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Actually, yes, this was the intent of my OP. Can a psychopath/sociopath be held to the same degree of responsibility for their actions as someone with a conscience? I have conceded that what Ramsay has done is clearly worse ,on a purely physical level, than shae's betrayal of Tyrion. The moral ambiguity comes with the fact that Ramsay, even though knowing his actions are 'socially' unacceptable still believes he is right in what he has done. Shae otoh has callously deceived Tyrion from the beginning.

What? That's not true about TV Shae at all.

Also psychopaths know that what they are doing is wrong, they just don't care.

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What? That's not true about TV Shae at all.

Also psychopaths know that what they are doing is wrong, they just don't care.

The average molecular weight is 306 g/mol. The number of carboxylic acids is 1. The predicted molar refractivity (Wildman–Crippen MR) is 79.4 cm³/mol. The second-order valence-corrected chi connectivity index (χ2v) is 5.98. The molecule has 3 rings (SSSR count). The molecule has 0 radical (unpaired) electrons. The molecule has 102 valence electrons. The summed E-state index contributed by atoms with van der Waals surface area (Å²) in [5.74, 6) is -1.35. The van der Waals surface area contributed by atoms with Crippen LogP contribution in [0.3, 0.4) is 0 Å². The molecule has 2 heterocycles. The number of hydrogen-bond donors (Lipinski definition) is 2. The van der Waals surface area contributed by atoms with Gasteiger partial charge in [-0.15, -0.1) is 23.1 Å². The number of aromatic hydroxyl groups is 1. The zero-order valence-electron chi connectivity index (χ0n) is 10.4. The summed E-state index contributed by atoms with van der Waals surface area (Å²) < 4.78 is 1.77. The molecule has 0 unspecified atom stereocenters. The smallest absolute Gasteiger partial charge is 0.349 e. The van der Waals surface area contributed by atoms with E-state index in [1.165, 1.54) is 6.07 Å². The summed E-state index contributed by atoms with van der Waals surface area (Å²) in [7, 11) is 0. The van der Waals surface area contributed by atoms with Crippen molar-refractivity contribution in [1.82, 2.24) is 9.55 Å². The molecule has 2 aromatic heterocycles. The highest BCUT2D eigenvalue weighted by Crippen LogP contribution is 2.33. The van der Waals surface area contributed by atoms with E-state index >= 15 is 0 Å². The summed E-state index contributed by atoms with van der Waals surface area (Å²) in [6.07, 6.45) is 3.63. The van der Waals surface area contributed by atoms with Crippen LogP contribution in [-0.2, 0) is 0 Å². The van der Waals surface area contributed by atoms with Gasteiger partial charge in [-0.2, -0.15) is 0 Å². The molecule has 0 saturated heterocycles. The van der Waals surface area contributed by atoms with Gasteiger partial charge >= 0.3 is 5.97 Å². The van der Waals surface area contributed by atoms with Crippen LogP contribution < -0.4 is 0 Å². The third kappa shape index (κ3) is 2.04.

Just tried to follow a thread discussing the distinction between sociopath and psychopath, and never could quite figure it out. The one thing that I took from the conversation is that one or the other version could intellectually know what society viewed is right or wrong, but just didn't hold him/herself to the same mores. (guessing that was the sociopath :dunno: ) In other words, the sociopath knows what other people think is right and wrong, and accepts that he/she has a different view of things. They always operate on what they, themselves believe. They don't consider other people's opinions as relevant, important, or as wise as their own ideas about things, and make decisions accordingly. That means that even though they may know what other people think is right or wrong they may not agree, and simply don't have the inner moral compass to know the difference. As an example, just think about the times in the books when Roose wants to scold Ramsey for this or that extreme cruelty, but Ramsey honestly defends what he did as being the "right" thing for the Boltons. Creepily enough, Roose usually ends up agreeing with Ramsay's assessments. Not saying what Ramsay does is excusable. It is not. I wish Melisandre could get ahold of his ass. And Roose's too, for that matter.